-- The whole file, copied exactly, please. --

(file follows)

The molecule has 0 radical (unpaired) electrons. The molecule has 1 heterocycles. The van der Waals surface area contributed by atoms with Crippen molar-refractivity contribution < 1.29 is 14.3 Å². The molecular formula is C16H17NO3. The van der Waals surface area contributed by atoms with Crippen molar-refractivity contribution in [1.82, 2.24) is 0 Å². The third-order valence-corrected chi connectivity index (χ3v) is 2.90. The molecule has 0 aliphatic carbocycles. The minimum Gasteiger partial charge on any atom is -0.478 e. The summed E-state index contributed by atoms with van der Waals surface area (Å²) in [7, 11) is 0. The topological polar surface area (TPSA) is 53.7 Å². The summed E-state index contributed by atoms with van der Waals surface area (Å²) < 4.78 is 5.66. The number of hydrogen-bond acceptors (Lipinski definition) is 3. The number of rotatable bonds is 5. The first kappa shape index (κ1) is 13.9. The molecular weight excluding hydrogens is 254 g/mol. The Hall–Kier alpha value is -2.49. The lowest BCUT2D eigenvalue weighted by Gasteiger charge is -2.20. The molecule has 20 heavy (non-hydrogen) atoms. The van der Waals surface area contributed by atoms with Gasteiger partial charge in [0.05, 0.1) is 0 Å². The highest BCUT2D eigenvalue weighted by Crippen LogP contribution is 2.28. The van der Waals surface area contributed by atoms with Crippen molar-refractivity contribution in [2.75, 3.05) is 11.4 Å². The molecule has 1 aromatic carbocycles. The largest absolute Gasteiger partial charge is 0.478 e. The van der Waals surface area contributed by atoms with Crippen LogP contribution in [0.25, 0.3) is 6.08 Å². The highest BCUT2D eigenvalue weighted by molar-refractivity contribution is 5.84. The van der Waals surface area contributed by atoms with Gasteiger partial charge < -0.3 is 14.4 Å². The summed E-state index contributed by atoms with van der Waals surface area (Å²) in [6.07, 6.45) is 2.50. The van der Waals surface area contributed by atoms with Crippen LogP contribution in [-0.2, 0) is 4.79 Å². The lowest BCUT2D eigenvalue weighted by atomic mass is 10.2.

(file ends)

The molecule has 0 radical (unpaired) electrons. The molecule has 1 heterocycles. The van der Waals surface area contributed by atoms with Crippen molar-refractivity contribution < 1.29 is 14.3 Å². The molecular formula is C16H17NO3. The van der Waals surface area contributed by atoms with Crippen molar-refractivity contribution in [1.82, 2.24) is 0 Å². The third-order valence-corrected chi connectivity index (χ3v) is 2.90. The molecule has 0 aliphatic carbocycles. The minimum Gasteiger partial charge on any atom is -0.478 e. The summed E-state index contributed by atoms with van der Waals surface area (Å²) in [7, 11) is 0. The topological polar surface area (TPSA) is 53.7 Å². The summed E-state index contributed by atoms with van der Waals surface area (Å²) < 4.78 is 5.66. The number of hydrogen-bond acceptors (Lipinski definition) is 3. The number of rotatable bonds is 5. The first kappa shape index (κ1) is 13.9. The molecular weight excluding hydrogens is 254 g/mol. The Hall–Kier alpha value is -2.49. The lowest BCUT2D eigenvalue weighted by Gasteiger charge is -2.20. The molecule has 20 heavy (non-hydrogen) atoms. The van der Waals surface area contributed by atoms with Gasteiger partial charge in [0.05, 0.1) is 0 Å². The highest BCUT2D eigenvalue weighted by Crippen LogP contribution is 2.28. The van der Waals surface area contributed by atoms with Crippen molar-refractivity contribution in [2.75, 3.05) is 11.4 Å². The molecule has 1 aromatic carbocycles. The largest absolute Gasteiger partial charge is 0.478 e. The van der Waals surface area contributed by atoms with Crippen LogP contribution in [0.25, 0.3) is 6.08 Å². The highest BCUT2D eigenvalue weighted by molar-refractivity contribution is 5.84. The van der Waals surface area contributed by atoms with Gasteiger partial charge < -0.3 is 14.4 Å². The summed E-state index contributed by atoms with van der Waals surface area (Å²) in [6.07, 6.45) is 2.50. The van der Waals surface area contributed by atoms with Crippen LogP contribution in [-0.2, 0) is 4.79 Å². The lowest BCUT2D eigenvalue weighted by atomic mass is 10.2.